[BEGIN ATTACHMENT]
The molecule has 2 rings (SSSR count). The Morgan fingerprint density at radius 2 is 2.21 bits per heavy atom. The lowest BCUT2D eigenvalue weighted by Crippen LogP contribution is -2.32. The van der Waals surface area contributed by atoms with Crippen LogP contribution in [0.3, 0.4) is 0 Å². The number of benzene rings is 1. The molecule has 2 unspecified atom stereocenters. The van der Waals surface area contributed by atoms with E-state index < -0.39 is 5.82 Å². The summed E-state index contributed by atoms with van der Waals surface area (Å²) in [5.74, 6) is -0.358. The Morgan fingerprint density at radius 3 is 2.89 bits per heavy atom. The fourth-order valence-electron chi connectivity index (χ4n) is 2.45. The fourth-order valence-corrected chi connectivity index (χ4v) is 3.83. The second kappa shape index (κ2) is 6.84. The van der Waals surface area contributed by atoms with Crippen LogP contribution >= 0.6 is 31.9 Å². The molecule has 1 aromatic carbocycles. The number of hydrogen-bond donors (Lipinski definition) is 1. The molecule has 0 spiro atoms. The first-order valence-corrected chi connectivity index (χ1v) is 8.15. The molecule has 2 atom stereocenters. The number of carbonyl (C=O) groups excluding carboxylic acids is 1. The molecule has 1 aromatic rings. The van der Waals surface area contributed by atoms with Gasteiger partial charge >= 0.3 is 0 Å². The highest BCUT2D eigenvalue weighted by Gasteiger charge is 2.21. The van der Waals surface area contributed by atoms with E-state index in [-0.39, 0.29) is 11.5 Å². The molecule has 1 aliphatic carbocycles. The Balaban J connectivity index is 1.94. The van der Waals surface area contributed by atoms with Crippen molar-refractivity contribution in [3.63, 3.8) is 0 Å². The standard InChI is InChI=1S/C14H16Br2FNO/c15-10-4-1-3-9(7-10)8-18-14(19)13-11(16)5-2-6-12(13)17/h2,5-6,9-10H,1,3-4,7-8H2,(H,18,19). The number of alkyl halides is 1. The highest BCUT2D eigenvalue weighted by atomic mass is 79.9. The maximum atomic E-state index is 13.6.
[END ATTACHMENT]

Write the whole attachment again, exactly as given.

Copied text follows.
The molecule has 2 rings (SSSR count). The Morgan fingerprint density at radius 2 is 2.21 bits per heavy atom. The lowest BCUT2D eigenvalue weighted by Crippen LogP contribution is -2.32. The van der Waals surface area contributed by atoms with Crippen LogP contribution in [0.3, 0.4) is 0 Å². The number of benzene rings is 1. The molecule has 2 unspecified atom stereocenters. The van der Waals surface area contributed by atoms with E-state index < -0.39 is 5.82 Å². The summed E-state index contributed by atoms with van der Waals surface area (Å²) in [5.74, 6) is -0.358. The Morgan fingerprint density at radius 3 is 2.89 bits per heavy atom. The fourth-order valence-electron chi connectivity index (χ4n) is 2.45. The fourth-order valence-corrected chi connectivity index (χ4v) is 3.83. The second kappa shape index (κ2) is 6.84. The van der Waals surface area contributed by atoms with Crippen LogP contribution >= 0.6 is 31.9 Å². The molecule has 1 aromatic carbocycles. The number of hydrogen-bond donors (Lipinski definition) is 1. The molecule has 0 spiro atoms. The first-order valence-corrected chi connectivity index (χ1v) is 8.15. The molecule has 2 atom stereocenters. The number of carbonyl (C=O) groups excluding carboxylic acids is 1. The molecule has 1 aromatic rings. The van der Waals surface area contributed by atoms with Gasteiger partial charge >= 0.3 is 0 Å². The highest BCUT2D eigenvalue weighted by Gasteiger charge is 2.21. The van der Waals surface area contributed by atoms with E-state index in [-0.39, 0.29) is 11.5 Å². The molecule has 1 aliphatic carbocycles. The Balaban J connectivity index is 1.94. The van der Waals surface area contributed by atoms with Crippen molar-refractivity contribution in [3.63, 3.8) is 0 Å². The standard InChI is InChI=1S/C14H16Br2FNO/c15-10-4-1-3-9(7-10)8-18-14(19)13-11(16)5-2-6-12(13)17/h2,5-6,9-10H,1,3-4,7-8H2,(H,18,19). The number of alkyl halides is 1. The highest BCUT2D eigenvalue weighted by atomic mass is 79.9. The maximum atomic E-state index is 13.6.